Review: The EXO-6 ‘Star Trek: Deep Space Nine’ 1:6 Odo Figure Is The Shape of Things To Come

Constable Odo 1/6 Scale Action Figure

Manufacturer: EXO-6
Price: $215
Grade: A+


Way back in the no-man’s land between the release of Star Trek: The Motion Picture and The Wrath of Khan, when it briefly looked like there might be no more Star Trek movies and there hadn’t been a new Star Trek TV show since the 1973 animated series, I had a weird dream one night that there was a new Star Trek series on the air and one of the actors in it was René Auberjonois. At the time I knew Auberjonois from his performances in the 1976 King Kong remake and The Eyes of Laura Mars (where he did an uncanny impression of Lloyd Bridges using only his face).

What I didn’t imagine was that Auberjonois would indeed appear in a new Star Trek show a decade or so later—but his face would be covered by a thick layer of latex makeup and he would be playing an alien shapeshifter named Odo. Like Spock, Data, and later characters like Seven of Nine and Saru, Odo was part of the Star Trek formula that dictated an alien “other” character was always needed to provide an outsider perspective on humanity. A holdover from the Cardassian’s shepherding of their space station Terok Nor, Odo retained his job as a security officer to become Deep Space Nine’s “constable”—a sheriff who keeps a close eye on the denizens that live on and visit DS9, particularly his arch nemesis, the Ferengi Quark. Odo can use his shapeshifting abilities to impersonate other beings or even disguise himself as inanimate objects—all a boon to his work maintaining law and order on the station.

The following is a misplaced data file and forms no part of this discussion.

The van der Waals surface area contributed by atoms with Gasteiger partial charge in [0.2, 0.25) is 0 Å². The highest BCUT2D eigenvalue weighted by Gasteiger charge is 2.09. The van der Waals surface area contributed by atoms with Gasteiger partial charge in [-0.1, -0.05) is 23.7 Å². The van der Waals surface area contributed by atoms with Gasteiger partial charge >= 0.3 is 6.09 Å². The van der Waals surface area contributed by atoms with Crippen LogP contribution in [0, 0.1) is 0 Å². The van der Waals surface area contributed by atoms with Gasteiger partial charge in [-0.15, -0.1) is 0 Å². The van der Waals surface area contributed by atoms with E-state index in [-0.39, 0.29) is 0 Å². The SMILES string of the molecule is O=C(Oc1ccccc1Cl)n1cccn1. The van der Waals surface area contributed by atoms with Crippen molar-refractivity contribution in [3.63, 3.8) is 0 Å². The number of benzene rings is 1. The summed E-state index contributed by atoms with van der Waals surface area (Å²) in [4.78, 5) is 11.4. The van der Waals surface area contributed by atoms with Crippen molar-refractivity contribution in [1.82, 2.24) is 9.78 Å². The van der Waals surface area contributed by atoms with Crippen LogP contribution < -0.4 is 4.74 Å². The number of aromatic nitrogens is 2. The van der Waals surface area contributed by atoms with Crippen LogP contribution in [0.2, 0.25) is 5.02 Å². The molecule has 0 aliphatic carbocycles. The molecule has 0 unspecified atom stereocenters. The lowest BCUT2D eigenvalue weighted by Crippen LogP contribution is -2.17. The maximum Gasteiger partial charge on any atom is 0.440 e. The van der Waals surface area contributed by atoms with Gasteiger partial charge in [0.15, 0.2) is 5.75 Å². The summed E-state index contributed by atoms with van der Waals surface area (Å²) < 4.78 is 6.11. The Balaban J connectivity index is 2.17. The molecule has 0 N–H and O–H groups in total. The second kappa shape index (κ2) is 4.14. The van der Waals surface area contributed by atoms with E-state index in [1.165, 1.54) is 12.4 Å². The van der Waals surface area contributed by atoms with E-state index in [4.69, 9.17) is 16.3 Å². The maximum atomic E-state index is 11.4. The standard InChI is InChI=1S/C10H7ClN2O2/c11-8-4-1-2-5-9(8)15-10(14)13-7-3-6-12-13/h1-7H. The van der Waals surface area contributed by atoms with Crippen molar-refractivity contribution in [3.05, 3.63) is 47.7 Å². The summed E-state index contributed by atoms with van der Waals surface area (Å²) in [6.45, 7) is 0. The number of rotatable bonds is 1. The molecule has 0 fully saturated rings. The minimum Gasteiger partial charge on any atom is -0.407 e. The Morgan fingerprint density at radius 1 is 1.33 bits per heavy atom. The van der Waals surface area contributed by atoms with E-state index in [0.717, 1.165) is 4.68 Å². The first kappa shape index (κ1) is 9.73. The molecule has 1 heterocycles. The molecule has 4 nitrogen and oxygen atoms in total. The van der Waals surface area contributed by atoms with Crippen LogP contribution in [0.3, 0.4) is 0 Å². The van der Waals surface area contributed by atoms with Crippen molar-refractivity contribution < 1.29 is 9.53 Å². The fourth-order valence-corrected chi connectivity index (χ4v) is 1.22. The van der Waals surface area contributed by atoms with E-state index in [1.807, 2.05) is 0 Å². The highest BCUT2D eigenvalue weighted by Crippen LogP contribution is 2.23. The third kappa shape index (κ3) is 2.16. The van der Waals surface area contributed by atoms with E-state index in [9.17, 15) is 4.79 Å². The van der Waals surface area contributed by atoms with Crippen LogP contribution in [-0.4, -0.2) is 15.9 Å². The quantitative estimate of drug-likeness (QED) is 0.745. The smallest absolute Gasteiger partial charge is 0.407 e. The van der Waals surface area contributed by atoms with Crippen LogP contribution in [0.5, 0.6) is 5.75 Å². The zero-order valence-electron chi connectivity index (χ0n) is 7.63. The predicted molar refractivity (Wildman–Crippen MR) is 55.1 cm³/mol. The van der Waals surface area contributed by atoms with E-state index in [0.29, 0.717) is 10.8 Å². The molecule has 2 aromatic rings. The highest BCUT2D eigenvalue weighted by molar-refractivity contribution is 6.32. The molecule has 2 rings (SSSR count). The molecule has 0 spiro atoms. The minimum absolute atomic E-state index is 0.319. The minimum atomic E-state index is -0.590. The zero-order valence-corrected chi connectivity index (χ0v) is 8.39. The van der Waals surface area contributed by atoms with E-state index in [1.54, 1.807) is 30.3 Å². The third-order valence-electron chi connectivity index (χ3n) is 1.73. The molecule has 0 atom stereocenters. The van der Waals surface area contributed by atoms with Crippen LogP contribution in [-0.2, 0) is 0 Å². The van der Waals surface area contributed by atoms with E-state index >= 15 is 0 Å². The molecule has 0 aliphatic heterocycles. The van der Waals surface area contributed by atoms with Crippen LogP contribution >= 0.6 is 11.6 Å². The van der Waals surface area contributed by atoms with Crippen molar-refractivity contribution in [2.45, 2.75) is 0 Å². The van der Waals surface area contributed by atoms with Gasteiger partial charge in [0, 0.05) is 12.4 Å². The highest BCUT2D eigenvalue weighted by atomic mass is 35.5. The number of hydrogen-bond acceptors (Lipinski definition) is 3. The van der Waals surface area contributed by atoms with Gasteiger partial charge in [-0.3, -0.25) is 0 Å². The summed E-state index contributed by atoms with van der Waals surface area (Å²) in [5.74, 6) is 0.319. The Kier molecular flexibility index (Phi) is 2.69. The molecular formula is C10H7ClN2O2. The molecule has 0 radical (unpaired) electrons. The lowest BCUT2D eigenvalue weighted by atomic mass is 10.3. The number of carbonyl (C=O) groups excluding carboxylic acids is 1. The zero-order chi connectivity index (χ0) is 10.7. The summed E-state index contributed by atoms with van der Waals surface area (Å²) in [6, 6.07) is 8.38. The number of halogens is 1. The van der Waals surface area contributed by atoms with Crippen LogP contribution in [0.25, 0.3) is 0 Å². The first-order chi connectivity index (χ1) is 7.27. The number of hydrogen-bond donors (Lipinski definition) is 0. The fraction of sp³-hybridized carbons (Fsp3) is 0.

René Auberjonois as Constable Odo in a Deep Space Nine publicity photo (Paramount)